At some point while browsing the velour V-neck sweaters and button-up polyester shirts at Father and Son Antiques, I wondered if anyone in town was hosting a “Saturday Night Fever” party that night. This vintage furniture and clothing shop, in a beautiful new space in the Warehouse District, has treasures from our most fab decades.
I found a Royal typewriter in pristine condition; midcentury modern lounge chairs; a Kelly green Izod dress; Western shirts; Sears overalls; a pair of white, beaded, fringed moccasins that I’m sure came out of my middle school locker; and a “Dukes of Hazzard” tee that my tween self might have coveted.
If you’re looking for less curation and more bargains, try the Raleigh Flea Market, open every weekend.
“People walk into Stitch and say, ‘Oh, I love that smell,’ “ a sales associate told me. “They don’t realize it’s the new car smell, but that’s what it is!” Holly Aiken graduated from North Carolina State’s College of Design and set up shop making vinyl bags and wallets in fun, retro colors with simple geometric shapes. In addition to being cow-friendly and durable, the bags can be cleaned with pretty much whatever household cleaners you have on hand (think 409, Magic Eraser).
The bags are hand-cut in the store, and custom orders with mix-and-match styles and colors are the same price as the in-store bags. (Custom’s a cinch with the online Design A Bag feature.) Spend any time in Raleigh and you’ll start seeing Aiken’s bags around town. Don’t miss the bluegrass-themed totes during Wide Open Bluegrass.
If you were in Raleigh two Februarys ago, you might have seen an 1880s house rolling across town. Its owners — a young urban planner-architect husband-wife team — relocated and expanded the historic house, and with the support of local artisans and friends, created Guest House Raleigh, a stunning lodging option sorely needed downtown.
The eight-guestroom house has a vibe that’s more boutique hotel than bed-and-breakfast (although European continental breakfast is included), with Scandinavian furnishings, gorgeous original floors and beams, skylights, vaulted ceilings and French doors to private balconies.
Off-street parking is complimentary, and some rooms are wheelchair accessible. For a more traditional hotel, try Marriott’s trendy Aloft, which offers 15 percent discounts for friends and families of N.C. State students or prospective students.
Nestled up against Umstead State Park in Cary, North Carolina, the Umstead Hotel and Spa is luxurious and serene, and the staff is impeccably hospitable, even if you’re just strolling around in cycling clothes.
The 150-room hotel is owned by local billionaire businessman and philanthropist Jim Goodnight and his wife, Ann, who is responsible for curating the property’s 95-piece art collection.
If you’re feeling particularly flush, make reservations at award-winning Herons, and ask for the Art Tour — a multicourse tasting menu that pairs artfully created dishes with pieces in the collection. A custom Dale Chihuly blown-glass sculpture, for example, inspired an exquisite dessert course with pulled and blown sugar shards.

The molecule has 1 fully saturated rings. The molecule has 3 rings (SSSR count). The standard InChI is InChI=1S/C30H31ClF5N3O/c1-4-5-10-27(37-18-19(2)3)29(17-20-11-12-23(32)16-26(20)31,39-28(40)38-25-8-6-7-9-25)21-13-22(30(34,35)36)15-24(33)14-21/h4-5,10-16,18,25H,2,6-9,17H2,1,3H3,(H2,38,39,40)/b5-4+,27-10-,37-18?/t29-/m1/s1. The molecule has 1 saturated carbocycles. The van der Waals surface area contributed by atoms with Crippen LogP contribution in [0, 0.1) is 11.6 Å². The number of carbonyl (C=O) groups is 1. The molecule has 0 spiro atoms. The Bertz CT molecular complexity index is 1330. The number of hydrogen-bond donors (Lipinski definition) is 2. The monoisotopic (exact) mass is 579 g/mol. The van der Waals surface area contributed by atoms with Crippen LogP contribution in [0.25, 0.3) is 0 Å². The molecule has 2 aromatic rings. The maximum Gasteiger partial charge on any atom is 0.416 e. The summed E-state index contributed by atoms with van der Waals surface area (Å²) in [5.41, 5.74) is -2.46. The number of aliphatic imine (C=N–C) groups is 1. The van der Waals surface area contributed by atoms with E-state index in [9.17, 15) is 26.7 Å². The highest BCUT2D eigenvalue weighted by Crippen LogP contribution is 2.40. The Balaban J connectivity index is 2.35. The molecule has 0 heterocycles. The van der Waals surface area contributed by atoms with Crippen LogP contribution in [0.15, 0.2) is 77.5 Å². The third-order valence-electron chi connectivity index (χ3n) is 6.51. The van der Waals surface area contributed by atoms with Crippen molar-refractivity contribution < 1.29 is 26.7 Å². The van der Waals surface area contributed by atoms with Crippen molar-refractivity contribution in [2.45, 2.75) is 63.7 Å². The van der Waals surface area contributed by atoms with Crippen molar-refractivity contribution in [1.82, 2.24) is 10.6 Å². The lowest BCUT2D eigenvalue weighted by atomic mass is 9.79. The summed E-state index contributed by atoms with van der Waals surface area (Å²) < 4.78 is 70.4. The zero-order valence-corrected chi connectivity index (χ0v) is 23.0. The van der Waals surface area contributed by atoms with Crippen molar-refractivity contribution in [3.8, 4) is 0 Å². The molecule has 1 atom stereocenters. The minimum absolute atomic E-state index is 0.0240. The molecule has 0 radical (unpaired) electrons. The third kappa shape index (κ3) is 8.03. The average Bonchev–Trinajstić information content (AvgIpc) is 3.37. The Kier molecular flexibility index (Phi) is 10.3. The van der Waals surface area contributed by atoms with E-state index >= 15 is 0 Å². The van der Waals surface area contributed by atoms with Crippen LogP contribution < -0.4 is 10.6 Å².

The Umstead, which sits on a three-acre lake, hosts afternoon tea with a harpist and offers complimentary yoga and bike tours. If the opulence stresses you out, take a deep breath and listen to the waterfall in the meditation garden, just outside the spa.
Raleigh’s bike share just launched in December (70 percent of the fleet is electric), making it even easier now to bike the Capital Area Greenway, more than 100 miles of paved paths throughout the city. One place to start is downtown at Little Rock Trail, accessible from John Winters Park or Chavis Park.
From there, you can take the Greenway to the North Carolina Farmers Market, open daily. Or you can bike by Dorthea Dix Park, Pullen Park and N.C. State.
If you’re down for a longer ride, head across the nifty Wade Avenue pedestrian bridge over the Beltline/Interstate 440 — at which point you’ll be “OTB,” outside the Beltline — to the North Carolina Museum of Art and Umstead State Park.
You can even bike to Durham, almost entirely on bike paths. Locals also love the Neuse River Trail, a scenic 27.5-mile uninterrupted stretch on the east side of town. Hop on from Falls Lake in North Raleigh (where you can rent wheels from the Bike Guy), Horseshoe Farm Nature Preserve or Anderson Point Park east of downtown; all have plenty of parking and bathrooms.
If you visit Raleigh by train, you’ll roll into the $88 million Raleigh Union Station located in the Warehouse District. Arguably the liveliest part of town, this neighborhood of former industrial buildings on the west side includes the new Morgan Street Food Hall, barbecue at the Pit, chocolate at Videri and contemporary art at CAM Raleigh (hours are limited).
Shop at Raleigh Denim Workshop if you want very soft, high rise skinny jeans for $245 and Sorry State Records if you’re adding to your DIY punk and hardcore vinyl collection. An Urban Outfitters recently opened in the Dillon, a new office and residential tower, and Weaver Street Market, a regional co-op, will open there in February.
For great views of the city, head up to the Dillon’s ninth floor lobby and step out onto the terrace, or walk across Boylan Bridge at sunset and ask a local to point out the Shimmer Wall on the convention center.